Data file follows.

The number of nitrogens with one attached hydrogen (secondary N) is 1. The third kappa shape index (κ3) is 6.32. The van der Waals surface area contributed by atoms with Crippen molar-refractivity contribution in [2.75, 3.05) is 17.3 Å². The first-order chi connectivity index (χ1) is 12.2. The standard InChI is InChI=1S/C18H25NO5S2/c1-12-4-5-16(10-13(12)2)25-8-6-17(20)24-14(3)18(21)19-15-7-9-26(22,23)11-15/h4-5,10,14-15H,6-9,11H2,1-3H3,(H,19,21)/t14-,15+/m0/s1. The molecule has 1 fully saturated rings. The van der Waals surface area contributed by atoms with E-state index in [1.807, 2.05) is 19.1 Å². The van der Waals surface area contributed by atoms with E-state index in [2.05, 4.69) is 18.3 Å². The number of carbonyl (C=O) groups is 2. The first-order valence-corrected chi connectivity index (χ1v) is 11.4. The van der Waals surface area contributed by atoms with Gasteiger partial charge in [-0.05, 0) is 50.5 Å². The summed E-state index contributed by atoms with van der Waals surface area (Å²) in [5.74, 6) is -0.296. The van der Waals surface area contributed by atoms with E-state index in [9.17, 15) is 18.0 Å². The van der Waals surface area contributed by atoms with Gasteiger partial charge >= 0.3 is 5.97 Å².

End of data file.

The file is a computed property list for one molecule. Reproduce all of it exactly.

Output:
The number of nitrogens with one attached hydrogen (secondary N) is 1. The third kappa shape index (κ3) is 6.32. The van der Waals surface area contributed by atoms with Crippen molar-refractivity contribution in [2.75, 3.05) is 17.3 Å². The first-order chi connectivity index (χ1) is 12.2. The standard InChI is InChI=1S/C18H25NO5S2/c1-12-4-5-16(10-13(12)2)25-8-6-17(20)24-14(3)18(21)19-15-7-9-26(22,23)11-15/h4-5,10,14-15H,6-9,11H2,1-3H3,(H,19,21)/t14-,15+/m0/s1. The molecule has 1 fully saturated rings. The van der Waals surface area contributed by atoms with E-state index in [1.807, 2.05) is 19.1 Å². The van der Waals surface area contributed by atoms with E-state index in [2.05, 4.69) is 18.3 Å². The number of carbonyl (C=O) groups is 2. The first-order valence-corrected chi connectivity index (χ1v) is 11.4. The van der Waals surface area contributed by atoms with Gasteiger partial charge in [-0.05, 0) is 50.5 Å². The summed E-state index contributed by atoms with van der Waals surface area (Å²) in [5.74, 6) is -0.296. The van der Waals surface area contributed by atoms with E-state index in [9.17, 15) is 18.0 Å². The van der Waals surface area contributed by atoms with Gasteiger partial charge >= 0.3 is 5.97 Å².